It appears that emoji-style reaction buttons are indeed coming to your tweets, with the platform continuing to work on its new icons, according to the latest finding by reverse engineering expert Jane Manchun Wong.
As you can see here, Twitter looks to be developing four new tweet response options, in addition to the current Like heart.
The new options, at this stage, will be:
Those specific responses have likely been chosen based on platform use, with Twitter’s research showing that the ‘laughing while crying’ emoji, and the ‘crying face’ were among the most used within tweets in 2020.
This new response selection appears like an amalgamation of these trending emojis, which could provide more ways to quickly respond to tweets, especially while on the go, while also aligning with reaction usage on other social platforms, leaning into broader habitual behaviors.
The new test is not really a huge surprise, with Twitter working on its potential emoji response options over the past few months.
TechCrunch reported back in March that Twitter had been surveying users about the potential of adding a broader set of emoji-style reactions on tweets, giving people more ways to quickly engage in the app.
As you can see here, that could also end up including a form of up and downvotes, with ‘Agree’ and ‘Disagree’ arrows – though based on this latest example, Twitter doesn’t appear to be going with that iteration.
Twitter actually launched a brief test of similar emoji response tools back in 2015, and up and downvote options in 2018, but it never went ahead with any of those tools.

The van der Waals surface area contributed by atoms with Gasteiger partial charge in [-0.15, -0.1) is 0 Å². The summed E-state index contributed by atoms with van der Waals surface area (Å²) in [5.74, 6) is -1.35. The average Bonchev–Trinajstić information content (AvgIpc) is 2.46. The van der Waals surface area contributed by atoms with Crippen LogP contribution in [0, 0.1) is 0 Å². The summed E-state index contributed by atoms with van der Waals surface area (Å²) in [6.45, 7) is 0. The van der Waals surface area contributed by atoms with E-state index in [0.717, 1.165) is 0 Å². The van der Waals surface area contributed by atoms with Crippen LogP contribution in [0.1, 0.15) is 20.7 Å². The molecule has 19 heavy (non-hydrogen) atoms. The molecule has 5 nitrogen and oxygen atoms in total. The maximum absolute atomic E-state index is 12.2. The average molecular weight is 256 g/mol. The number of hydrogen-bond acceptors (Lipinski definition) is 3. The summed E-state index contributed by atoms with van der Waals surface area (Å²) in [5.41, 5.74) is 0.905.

Now, this new version does look to be getting closer – we asked Twitter for comment on the test, and it provided us with a generic response.
“We’re always exploring additional ways for people to express themselves in conversations happening on Twitter”
Which is a tacit confirmation that this is in testing, without providing any indication of any future live experiments or eventual roll-out plans for the functionality.
But it does look to be evolving, which could add a whole new range of considerations within your tweet process, and a whole new set of data points for Twitter to provide insight into user responses to each tweet.
Which could be good – but then again, Twitter users are not known for their welcoming reception to changes in the app.
Remember the furore when Twitter changed the favorites star to a heart instead?
I mean, the Twitter rage cycle is fairly short, so immediate response is probably not the biggest concern in this respect. But if these things do raise your hackles, going on Jane’s track record for discoveries that later get launched within each app, I’d say you should start priming those hackles for elevation.